Video Poker is a game that requires skill and bridges the gap between slot machines and table games. Most of Lake Tahoe casino's video poker machines, when played correctly, offer a lower house advantage than slot machines. They are easy to use and do not require interaction with a dealer or other players. The Jacks or Better is the easiest game to learn.
Here's how to play. The machine deals five cards on the screen. The player then has the option of drawing up to five new cards. You keep the cards you want to keep by pushing the “hold” button that corresponds to the card on the screen. When you have made your choices you hit the “deal” button. The cards you did not hold will be replaced by new cards. Your win or loss is determined by the outcome of your final hand. How much you win is based on the pay table that is posted on the front of the machine. Here are the winning hands:
Royal flush: Ace-king-queen-jack-10 all of the same suit (hearts, clubs, spades, or diamonds).
Straight flush: Five consecutive cards of the same suit; for example, 2-3-4-5-6, all of clubs.
Four of a kind: Four cards of the same rank; for example, ace of hearts, ace of spades, ace of clubs, ace of diamonds.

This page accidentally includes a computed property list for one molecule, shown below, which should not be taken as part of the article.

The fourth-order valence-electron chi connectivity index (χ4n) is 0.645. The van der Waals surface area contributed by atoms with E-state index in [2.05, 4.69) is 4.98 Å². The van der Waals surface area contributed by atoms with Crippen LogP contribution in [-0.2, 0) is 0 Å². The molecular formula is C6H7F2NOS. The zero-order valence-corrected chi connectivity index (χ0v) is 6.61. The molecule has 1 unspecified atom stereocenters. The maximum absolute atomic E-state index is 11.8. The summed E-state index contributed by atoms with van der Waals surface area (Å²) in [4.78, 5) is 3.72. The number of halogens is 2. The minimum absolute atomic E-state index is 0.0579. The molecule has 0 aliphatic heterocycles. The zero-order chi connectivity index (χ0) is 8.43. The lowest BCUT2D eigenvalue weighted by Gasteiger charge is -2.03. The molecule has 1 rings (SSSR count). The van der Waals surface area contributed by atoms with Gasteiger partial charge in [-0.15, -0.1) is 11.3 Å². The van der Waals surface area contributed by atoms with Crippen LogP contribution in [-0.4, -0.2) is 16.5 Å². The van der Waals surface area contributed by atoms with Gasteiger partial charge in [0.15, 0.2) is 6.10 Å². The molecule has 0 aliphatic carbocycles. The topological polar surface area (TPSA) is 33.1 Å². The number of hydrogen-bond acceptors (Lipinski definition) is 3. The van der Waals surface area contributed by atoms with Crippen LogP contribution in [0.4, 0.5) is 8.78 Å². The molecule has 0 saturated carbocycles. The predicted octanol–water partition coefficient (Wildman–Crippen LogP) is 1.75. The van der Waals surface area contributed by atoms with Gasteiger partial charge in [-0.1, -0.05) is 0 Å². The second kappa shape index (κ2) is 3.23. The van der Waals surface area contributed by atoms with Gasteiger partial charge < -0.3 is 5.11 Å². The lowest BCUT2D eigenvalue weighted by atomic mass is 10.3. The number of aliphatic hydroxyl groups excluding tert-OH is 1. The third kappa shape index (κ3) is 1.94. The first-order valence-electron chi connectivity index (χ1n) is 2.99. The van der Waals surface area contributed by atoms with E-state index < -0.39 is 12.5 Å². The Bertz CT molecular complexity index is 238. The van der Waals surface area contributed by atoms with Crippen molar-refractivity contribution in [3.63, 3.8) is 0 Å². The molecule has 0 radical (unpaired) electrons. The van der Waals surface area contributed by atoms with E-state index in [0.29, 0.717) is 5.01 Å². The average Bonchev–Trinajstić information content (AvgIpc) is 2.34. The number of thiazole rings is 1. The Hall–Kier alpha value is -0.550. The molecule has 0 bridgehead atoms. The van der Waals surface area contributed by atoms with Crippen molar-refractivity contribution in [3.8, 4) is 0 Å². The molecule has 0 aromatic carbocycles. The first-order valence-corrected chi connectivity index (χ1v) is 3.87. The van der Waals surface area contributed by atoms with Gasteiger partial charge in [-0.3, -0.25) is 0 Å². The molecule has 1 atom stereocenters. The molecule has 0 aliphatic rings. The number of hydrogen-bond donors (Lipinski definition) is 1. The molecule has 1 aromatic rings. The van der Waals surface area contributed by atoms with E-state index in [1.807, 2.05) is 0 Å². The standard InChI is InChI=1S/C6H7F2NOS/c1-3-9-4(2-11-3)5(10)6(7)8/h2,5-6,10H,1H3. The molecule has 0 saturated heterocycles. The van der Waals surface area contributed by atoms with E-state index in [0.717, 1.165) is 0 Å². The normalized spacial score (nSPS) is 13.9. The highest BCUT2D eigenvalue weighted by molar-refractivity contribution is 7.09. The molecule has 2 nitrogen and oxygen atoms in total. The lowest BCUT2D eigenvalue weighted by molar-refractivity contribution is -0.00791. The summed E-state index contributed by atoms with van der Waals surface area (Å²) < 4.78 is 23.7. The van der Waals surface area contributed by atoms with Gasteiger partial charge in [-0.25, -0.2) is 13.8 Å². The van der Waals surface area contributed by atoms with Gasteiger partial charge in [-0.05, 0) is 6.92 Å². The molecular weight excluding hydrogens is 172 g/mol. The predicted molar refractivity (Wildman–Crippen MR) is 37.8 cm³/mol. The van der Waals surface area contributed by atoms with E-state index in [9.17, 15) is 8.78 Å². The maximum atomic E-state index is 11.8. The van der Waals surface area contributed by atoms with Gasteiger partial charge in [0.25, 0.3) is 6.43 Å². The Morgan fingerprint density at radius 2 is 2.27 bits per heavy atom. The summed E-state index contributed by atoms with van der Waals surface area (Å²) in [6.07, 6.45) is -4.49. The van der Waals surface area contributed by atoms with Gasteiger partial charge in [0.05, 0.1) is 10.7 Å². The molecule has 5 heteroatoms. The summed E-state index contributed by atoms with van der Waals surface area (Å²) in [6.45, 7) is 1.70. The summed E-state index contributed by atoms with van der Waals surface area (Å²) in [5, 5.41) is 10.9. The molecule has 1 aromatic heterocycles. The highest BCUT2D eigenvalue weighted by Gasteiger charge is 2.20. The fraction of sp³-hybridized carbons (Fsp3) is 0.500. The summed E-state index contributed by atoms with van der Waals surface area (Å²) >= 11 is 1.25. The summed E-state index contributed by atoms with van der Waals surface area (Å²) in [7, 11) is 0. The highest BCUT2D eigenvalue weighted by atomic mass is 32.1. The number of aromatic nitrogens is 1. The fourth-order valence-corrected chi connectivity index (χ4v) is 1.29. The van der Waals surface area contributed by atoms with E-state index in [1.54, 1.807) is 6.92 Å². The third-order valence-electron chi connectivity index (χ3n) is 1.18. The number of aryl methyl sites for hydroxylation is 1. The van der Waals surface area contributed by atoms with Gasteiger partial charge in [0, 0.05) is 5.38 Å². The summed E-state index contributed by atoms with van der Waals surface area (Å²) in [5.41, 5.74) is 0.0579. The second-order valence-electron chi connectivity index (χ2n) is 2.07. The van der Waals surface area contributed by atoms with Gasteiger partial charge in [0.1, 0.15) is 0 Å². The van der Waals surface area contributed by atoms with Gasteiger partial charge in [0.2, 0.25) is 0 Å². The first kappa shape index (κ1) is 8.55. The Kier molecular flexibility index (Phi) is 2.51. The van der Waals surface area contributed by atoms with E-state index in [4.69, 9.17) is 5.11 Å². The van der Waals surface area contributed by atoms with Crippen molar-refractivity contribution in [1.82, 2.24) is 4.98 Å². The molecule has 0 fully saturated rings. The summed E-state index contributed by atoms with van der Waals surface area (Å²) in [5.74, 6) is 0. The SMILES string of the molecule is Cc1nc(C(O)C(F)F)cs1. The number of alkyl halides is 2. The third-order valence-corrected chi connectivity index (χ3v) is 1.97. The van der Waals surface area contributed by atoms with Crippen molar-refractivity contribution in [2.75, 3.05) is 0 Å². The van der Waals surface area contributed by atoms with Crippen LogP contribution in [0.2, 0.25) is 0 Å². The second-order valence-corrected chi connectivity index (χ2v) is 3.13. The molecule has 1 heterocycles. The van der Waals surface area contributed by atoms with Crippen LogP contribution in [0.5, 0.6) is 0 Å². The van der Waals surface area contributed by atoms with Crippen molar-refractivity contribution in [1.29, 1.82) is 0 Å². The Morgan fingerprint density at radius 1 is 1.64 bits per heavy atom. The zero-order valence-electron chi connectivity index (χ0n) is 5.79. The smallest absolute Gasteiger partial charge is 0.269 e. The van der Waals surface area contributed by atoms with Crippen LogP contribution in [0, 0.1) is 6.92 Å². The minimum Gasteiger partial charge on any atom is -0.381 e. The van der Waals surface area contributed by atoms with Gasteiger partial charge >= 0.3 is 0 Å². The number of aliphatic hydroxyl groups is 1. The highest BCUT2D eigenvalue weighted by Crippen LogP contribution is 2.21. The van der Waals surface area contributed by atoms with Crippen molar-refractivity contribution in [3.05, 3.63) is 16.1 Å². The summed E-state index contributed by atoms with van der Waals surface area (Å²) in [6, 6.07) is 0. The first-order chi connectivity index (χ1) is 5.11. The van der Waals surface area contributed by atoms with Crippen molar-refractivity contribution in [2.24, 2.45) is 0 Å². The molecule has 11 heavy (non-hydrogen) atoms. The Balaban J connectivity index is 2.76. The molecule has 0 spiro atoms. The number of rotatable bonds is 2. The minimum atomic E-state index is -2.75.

Full house: Three cards of one rank, two cards of another rank; for example, 3 of diamonds, 3 of hearts, 3 of spades, 6 of hearts, 6 of spades.
Paddling in Lake Tahoe provides some of the best views not seen anywhere else in the world. It allows you access to remote areas where trails don't exist. You can find large boulders to dive off, or enjoy the views not only around you, but below as well. The options are unlimited! Here are some of the best Tahoe South has to offer!
Rubicon Point inside DL Bliss state park is the perfect spot for a paddle. The parking lot is an easy walk to the beach. From the water, you see the huge granite boulders that are ideal for jumping off. You can take a leisurely paddle through Rubicon Bay and experience the underwater boulders and stacked rocks. For the more adventurous, follow the shoreline and see the Rubicon Hiking Trail that connects to Emerald Bay. Along the way try to spot the retired lighthouse built in 1916. There is a day/access fee of $10.